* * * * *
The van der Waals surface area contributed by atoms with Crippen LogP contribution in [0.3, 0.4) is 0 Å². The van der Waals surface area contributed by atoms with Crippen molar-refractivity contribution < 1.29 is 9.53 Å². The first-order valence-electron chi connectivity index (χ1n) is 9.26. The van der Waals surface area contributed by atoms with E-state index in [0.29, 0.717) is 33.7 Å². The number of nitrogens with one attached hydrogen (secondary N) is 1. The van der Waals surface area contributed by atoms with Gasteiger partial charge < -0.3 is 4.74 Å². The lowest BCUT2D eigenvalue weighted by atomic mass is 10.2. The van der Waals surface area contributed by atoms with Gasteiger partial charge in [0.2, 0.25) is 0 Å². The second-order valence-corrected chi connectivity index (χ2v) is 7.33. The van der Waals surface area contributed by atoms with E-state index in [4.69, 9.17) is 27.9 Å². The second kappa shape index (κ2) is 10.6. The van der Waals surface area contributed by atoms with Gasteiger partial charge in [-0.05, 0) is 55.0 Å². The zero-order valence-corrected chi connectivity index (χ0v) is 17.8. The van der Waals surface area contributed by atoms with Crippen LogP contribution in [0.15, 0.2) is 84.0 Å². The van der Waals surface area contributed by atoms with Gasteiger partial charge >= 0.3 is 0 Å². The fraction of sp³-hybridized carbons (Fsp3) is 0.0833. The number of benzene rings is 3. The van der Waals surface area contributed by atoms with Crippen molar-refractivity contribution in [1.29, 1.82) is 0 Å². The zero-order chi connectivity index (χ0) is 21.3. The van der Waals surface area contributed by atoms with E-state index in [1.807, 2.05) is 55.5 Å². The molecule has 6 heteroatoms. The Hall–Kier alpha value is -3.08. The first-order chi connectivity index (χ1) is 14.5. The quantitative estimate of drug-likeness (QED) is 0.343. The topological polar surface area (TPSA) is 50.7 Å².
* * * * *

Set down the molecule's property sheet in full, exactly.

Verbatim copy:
The van der Waals surface area contributed by atoms with Crippen LogP contribution in [0.3, 0.4) is 0 Å². The van der Waals surface area contributed by atoms with Crippen molar-refractivity contribution < 1.29 is 9.53 Å². The first-order valence-electron chi connectivity index (χ1n) is 9.26. The van der Waals surface area contributed by atoms with E-state index in [0.29, 0.717) is 33.7 Å². The number of nitrogens with one attached hydrogen (secondary N) is 1. The van der Waals surface area contributed by atoms with Gasteiger partial charge < -0.3 is 4.74 Å². The lowest BCUT2D eigenvalue weighted by atomic mass is 10.2. The van der Waals surface area contributed by atoms with Gasteiger partial charge in [0.2, 0.25) is 0 Å². The second-order valence-corrected chi connectivity index (χ2v) is 7.33. The van der Waals surface area contributed by atoms with E-state index in [4.69, 9.17) is 27.9 Å². The second kappa shape index (κ2) is 10.6. The van der Waals surface area contributed by atoms with Gasteiger partial charge in [-0.05, 0) is 55.0 Å². The zero-order valence-corrected chi connectivity index (χ0v) is 17.8. The van der Waals surface area contributed by atoms with Crippen LogP contribution in [0.15, 0.2) is 84.0 Å². The van der Waals surface area contributed by atoms with Gasteiger partial charge >= 0.3 is 0 Å². The fraction of sp³-hybridized carbons (Fsp3) is 0.0833. The number of benzene rings is 3. The van der Waals surface area contributed by atoms with Crippen molar-refractivity contribution in [1.29, 1.82) is 0 Å². The zero-order chi connectivity index (χ0) is 21.3. The van der Waals surface area contributed by atoms with E-state index in [1.807, 2.05) is 55.5 Å². The molecule has 6 heteroatoms. The Hall–Kier alpha value is -3.08. The first-order chi connectivity index (χ1) is 14.5. The quantitative estimate of drug-likeness (QED) is 0.343. The topological polar surface area (TPSA) is 50.7 Å².